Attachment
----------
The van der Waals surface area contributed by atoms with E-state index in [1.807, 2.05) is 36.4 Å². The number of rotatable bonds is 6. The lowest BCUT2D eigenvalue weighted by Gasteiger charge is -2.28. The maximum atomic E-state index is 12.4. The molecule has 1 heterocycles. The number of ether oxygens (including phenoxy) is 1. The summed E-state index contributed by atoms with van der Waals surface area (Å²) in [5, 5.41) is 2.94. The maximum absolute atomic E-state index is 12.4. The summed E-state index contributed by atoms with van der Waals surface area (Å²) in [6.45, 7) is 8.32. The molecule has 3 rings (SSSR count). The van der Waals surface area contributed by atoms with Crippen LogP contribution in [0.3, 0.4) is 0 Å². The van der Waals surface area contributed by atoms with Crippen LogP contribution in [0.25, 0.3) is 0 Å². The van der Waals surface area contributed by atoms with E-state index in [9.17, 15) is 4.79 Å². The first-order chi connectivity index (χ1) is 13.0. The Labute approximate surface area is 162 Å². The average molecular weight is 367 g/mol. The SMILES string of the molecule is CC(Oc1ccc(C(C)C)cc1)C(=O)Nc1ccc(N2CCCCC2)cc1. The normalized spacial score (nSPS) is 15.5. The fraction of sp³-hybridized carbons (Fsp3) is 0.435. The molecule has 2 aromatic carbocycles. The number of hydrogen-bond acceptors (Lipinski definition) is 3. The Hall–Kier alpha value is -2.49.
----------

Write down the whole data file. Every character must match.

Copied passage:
The van der Waals surface area contributed by atoms with E-state index in [1.807, 2.05) is 36.4 Å². The number of rotatable bonds is 6. The lowest BCUT2D eigenvalue weighted by Gasteiger charge is -2.28. The maximum atomic E-state index is 12.4. The molecule has 1 heterocycles. The number of ether oxygens (including phenoxy) is 1. The summed E-state index contributed by atoms with van der Waals surface area (Å²) in [5, 5.41) is 2.94. The maximum absolute atomic E-state index is 12.4. The summed E-state index contributed by atoms with van der Waals surface area (Å²) in [6.45, 7) is 8.32. The molecule has 3 rings (SSSR count). The van der Waals surface area contributed by atoms with Crippen LogP contribution in [0.3, 0.4) is 0 Å². The van der Waals surface area contributed by atoms with Crippen LogP contribution in [0.25, 0.3) is 0 Å². The van der Waals surface area contributed by atoms with E-state index in [9.17, 15) is 4.79 Å². The first-order chi connectivity index (χ1) is 13.0. The Labute approximate surface area is 162 Å². The average molecular weight is 367 g/mol. The SMILES string of the molecule is CC(Oc1ccc(C(C)C)cc1)C(=O)Nc1ccc(N2CCCCC2)cc1. The normalized spacial score (nSPS) is 15.5. The fraction of sp³-hybridized carbons (Fsp3) is 0.435. The molecule has 2 aromatic carbocycles. The number of hydrogen-bond acceptors (Lipinski definition) is 3. The Hall–Kier alpha value is -2.49.